Hemoglobin is a protein in red blood cells that carries oxygen. A blood test can tell how much hemoglobin you have in your blood.
See also: Hemoglobin electrophoresis
Alternative Names: Hgb; Hb
How the test is performed:
Blood is drawn from a vein, usually from the inside of the elbow or the back of the hand. The puncture site is cleaned with antiseptic, and an elastic band or blood pressure cuff is placed around the upper arm to apply pressure and restrict blood flow through the vein. This causes veins to fill with blood.
A needle is inserted into the vein, and the blood is collected in an air-tight vial or a syringe. During the procedure, the band is removed to restore blood flow. Once the blood has been collected, the needle is removed, and the puncture site is covered to stop any bleeding.
In infants or young children, the area is cleansed with antiseptic and punctured with a sharp needle or a lancet. The blood may be collected in a pipette (small glass tube), on a slide, onto a test strip, or into a small container. Cotton or a bandage may be applied to the puncture site if there is any continued bleeding.
How to prepare for the test:
No special preparation is necessary.
How the test will feel:
When the needle is inserted to draw blood, some people feel moderate pain, while others feel only a prick or stinging sensation. Afterward, there may be some throbbing.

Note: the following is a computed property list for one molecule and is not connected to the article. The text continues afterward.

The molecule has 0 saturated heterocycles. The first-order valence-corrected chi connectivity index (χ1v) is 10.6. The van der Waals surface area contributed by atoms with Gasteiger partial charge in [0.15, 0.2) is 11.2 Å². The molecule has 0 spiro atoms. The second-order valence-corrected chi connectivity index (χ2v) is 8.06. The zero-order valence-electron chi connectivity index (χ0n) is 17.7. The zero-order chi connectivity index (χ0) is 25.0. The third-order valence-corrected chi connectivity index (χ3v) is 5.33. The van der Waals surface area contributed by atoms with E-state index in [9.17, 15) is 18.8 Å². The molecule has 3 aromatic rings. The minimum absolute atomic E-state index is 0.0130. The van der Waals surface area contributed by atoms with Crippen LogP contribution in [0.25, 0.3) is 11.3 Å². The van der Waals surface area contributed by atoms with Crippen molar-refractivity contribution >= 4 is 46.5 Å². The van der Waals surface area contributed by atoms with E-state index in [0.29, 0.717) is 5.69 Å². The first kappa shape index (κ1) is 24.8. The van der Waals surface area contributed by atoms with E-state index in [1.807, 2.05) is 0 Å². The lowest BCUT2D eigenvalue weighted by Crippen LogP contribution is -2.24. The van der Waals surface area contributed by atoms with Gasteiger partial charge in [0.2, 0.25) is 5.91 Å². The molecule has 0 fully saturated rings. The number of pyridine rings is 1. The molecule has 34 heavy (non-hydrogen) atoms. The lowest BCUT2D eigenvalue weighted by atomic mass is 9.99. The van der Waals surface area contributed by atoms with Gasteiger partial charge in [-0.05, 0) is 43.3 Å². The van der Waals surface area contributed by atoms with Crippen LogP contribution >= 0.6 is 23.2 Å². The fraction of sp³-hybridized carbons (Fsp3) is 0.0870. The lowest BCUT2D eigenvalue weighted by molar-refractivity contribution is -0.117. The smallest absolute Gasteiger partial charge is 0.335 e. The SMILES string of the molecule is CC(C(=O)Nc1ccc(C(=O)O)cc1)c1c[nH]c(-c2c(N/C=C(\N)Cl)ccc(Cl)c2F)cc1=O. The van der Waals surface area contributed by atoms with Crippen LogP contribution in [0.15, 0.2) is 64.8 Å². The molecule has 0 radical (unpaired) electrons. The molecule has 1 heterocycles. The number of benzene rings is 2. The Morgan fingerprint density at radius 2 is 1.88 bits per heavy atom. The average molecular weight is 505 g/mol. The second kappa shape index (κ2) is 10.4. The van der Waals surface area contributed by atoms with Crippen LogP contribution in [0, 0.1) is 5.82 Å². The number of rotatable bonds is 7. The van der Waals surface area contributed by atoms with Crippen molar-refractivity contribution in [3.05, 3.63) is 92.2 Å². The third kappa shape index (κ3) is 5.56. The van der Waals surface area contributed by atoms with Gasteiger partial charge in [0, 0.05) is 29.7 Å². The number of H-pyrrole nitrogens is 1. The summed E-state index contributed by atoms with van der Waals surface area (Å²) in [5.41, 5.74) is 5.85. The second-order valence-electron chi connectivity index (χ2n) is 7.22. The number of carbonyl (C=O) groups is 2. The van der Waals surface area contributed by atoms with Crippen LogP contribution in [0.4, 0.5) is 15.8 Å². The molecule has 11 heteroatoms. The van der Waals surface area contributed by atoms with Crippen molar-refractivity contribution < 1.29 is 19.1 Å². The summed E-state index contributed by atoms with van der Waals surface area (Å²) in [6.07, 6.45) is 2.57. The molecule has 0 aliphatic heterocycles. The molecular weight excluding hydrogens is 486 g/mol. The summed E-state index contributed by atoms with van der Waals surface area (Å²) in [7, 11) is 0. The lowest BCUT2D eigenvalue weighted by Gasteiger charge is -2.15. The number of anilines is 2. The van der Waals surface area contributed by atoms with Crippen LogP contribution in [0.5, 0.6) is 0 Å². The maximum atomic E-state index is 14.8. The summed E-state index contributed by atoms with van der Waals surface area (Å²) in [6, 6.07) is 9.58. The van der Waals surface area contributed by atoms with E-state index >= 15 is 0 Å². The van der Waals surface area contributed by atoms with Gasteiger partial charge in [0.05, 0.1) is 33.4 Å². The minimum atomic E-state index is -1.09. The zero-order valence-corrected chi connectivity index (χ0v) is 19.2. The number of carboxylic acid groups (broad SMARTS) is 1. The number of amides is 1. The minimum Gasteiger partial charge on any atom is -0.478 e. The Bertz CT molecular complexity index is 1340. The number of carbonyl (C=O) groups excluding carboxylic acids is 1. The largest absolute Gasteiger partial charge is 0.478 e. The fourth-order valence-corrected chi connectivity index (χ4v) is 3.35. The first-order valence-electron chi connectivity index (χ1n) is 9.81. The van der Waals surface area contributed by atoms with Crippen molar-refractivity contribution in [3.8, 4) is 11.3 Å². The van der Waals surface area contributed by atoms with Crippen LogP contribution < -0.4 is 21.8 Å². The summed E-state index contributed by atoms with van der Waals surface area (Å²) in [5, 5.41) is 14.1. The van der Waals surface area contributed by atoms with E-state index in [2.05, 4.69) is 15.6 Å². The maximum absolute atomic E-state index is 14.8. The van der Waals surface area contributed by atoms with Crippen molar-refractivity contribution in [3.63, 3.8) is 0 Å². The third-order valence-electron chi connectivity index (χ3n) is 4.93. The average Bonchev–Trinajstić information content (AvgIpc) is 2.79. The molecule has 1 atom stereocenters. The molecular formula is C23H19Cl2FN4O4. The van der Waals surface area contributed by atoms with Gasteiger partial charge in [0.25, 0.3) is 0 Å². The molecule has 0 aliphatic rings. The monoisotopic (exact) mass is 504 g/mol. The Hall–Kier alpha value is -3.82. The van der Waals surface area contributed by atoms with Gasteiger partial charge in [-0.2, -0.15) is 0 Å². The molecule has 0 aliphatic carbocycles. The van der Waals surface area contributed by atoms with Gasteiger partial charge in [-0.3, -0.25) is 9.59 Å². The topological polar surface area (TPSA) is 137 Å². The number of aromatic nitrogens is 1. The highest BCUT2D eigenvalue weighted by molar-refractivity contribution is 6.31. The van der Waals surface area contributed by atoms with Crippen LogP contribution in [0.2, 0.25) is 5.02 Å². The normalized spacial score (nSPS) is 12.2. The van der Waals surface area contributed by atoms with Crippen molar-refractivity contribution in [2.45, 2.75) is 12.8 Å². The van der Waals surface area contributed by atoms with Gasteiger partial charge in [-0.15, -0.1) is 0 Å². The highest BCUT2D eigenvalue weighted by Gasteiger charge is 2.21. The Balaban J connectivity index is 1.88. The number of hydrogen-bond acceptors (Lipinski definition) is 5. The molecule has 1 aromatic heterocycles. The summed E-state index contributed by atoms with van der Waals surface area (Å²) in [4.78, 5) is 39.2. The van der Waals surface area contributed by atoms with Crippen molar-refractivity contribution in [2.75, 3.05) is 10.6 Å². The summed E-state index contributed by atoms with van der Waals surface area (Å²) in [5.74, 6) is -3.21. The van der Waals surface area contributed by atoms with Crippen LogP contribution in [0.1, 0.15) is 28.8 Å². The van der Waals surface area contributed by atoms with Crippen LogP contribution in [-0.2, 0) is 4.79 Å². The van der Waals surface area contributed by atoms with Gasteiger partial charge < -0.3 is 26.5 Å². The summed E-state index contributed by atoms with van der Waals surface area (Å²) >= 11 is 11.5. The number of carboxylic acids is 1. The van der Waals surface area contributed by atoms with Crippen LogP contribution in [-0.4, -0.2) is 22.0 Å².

Why the test is performed:
The hemoglobin test is almost always done as part of a complete blood count
Normal results vary, but in general are:
- Male: 13.8 to 17.2 gm/dL
- Female: 12.1 to 15.1 gm/dL
Note: gm/dL = grams per deciliter
What abnormal results mean:
Lower-than-normal hemoglobin may be due to:
Higher-than-normal hemoglobin may be due to:
Additional conditions under which the test may be performed:
What the risks are:
- Excessive bleeding
- Fainting or feeling light-headed
- Hematoma (blood accumulating under the skin)
- Infection (a slight risk any time the skin is broken)
Veins and arteries vary in size from one patient to another and from one side of the body to the other. Obtaining a blood sample from some people may be more difficult than from others.
McPherson RA and Pincus MR. Henry's Clinical Diagnosis and Management by Laboratory Methods. 21st ed. Philadelphia, Pa: WB Saunders; 2007:457-9.
Hoffman R, Benz Jr. EJ, Shattil SJ, et al., eds. Hematology: Basic Principles and Practice. 4th ed. Philadelphia, Pa: Churchill Livingston; 2005:2689-93.
|Review Date: 3/8/2007|
Reviewed By: Mark Levin, MD, Hematologist and Oncologist, Newark, NJ. Review provided by VeriMed Healthcare Network.
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